Ella Fitzgerald

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About Ella Fitzgerald

Among the most essential vocalists in popular music, Ella Fitzgerald bridged the spheres of jazz and pop with her sophisticated and expressive style for six decades. Born in 1917 in Virginia and raised in Yonkers, NY, she drew inspiration from Methodist church singing as well as from pop crooners like Bing Crosby and Connie Boswell. After winning a contest at the Apollo in 1934, Fitzgerald began her storied career by fronting Chick Webb’s dance band, gaining a reputation for her nuanced swing phrasing and stunning technical acumen. Her swaggering setting of “A-Tisket, A-Tasket” announced her in the popular sphere in 1938. In the ’40s and ’50s, she delved into pop while exploring the nascent bebop style in collaborations with Dizzy Gillepsie, Ray Brown, and other progressive jazz luminaries, helping to expand the field of scat singing. Beginning with 1956’s Cole Porter collection, her lushly orchestrated songbook albums for Verve and her joint LPs with Louis Armstrong remain perhaps her most enduring and revered recordings. After recording into the final decade of her life, Fitzgerald died in 1996.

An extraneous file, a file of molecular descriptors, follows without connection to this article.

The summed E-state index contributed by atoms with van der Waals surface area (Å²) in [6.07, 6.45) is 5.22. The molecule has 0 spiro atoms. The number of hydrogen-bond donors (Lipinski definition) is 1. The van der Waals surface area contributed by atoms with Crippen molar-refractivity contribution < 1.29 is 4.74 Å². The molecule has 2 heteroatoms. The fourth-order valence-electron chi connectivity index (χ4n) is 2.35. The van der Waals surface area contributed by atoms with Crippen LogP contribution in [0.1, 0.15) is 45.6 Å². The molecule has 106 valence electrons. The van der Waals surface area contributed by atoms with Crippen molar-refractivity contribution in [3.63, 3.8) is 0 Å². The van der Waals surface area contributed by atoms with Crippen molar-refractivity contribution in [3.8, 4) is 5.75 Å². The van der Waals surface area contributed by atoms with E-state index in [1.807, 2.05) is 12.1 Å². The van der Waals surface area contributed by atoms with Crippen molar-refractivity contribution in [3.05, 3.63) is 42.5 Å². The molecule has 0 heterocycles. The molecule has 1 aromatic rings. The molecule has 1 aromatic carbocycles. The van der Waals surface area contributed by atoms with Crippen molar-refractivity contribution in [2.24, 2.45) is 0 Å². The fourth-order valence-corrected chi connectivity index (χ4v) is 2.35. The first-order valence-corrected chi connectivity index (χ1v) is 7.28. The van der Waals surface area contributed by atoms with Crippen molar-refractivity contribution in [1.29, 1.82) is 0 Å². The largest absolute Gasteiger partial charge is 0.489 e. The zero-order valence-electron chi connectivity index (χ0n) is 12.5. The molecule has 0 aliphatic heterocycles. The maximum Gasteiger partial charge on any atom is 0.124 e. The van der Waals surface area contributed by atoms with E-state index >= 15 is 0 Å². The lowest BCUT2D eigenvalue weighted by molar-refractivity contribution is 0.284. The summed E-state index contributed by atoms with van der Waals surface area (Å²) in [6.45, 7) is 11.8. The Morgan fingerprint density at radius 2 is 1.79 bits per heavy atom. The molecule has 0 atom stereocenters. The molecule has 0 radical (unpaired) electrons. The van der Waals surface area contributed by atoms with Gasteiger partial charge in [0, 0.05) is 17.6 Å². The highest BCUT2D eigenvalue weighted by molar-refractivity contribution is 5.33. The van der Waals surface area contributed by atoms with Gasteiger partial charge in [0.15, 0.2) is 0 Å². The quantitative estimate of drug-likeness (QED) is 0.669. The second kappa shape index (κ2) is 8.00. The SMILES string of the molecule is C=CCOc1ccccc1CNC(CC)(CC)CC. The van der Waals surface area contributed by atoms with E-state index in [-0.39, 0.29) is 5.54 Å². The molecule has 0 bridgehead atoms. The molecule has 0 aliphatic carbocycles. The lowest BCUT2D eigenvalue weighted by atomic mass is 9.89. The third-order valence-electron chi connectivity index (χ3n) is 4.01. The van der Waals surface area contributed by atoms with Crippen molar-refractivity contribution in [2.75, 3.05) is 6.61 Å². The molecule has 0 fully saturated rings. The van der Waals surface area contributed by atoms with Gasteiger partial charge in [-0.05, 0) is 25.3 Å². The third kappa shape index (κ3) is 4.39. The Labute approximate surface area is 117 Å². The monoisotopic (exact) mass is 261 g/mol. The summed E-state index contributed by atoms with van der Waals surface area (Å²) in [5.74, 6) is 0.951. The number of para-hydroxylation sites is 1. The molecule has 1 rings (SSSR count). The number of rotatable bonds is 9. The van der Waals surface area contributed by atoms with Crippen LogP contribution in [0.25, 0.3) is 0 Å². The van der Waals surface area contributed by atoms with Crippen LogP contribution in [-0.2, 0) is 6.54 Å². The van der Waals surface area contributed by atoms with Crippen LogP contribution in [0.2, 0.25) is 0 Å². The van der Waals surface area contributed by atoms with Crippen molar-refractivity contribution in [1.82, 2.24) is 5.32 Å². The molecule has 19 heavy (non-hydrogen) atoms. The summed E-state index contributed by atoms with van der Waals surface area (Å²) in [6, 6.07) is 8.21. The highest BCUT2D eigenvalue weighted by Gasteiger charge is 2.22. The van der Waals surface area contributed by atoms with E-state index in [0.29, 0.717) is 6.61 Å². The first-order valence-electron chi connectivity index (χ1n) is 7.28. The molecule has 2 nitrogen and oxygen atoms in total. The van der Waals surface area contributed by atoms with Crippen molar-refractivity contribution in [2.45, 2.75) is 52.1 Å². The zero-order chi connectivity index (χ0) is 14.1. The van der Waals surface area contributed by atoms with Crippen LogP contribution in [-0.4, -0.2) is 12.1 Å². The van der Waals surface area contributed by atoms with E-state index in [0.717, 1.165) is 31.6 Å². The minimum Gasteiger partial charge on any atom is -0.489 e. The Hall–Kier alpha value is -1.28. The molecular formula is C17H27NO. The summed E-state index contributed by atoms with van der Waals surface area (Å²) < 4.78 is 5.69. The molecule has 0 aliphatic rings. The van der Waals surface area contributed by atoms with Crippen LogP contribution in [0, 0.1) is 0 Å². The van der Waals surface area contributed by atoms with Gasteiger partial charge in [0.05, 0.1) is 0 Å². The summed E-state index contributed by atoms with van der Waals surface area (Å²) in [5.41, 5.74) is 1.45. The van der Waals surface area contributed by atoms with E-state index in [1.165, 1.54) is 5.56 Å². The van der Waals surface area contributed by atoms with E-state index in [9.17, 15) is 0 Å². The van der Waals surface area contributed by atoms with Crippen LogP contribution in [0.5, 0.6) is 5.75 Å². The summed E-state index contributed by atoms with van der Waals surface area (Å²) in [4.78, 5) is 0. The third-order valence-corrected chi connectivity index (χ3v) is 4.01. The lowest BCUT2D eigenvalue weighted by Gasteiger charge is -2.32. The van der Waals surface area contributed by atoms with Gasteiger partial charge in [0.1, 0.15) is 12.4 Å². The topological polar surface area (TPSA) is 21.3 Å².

Newport News, VA, United States
April 25, 1917
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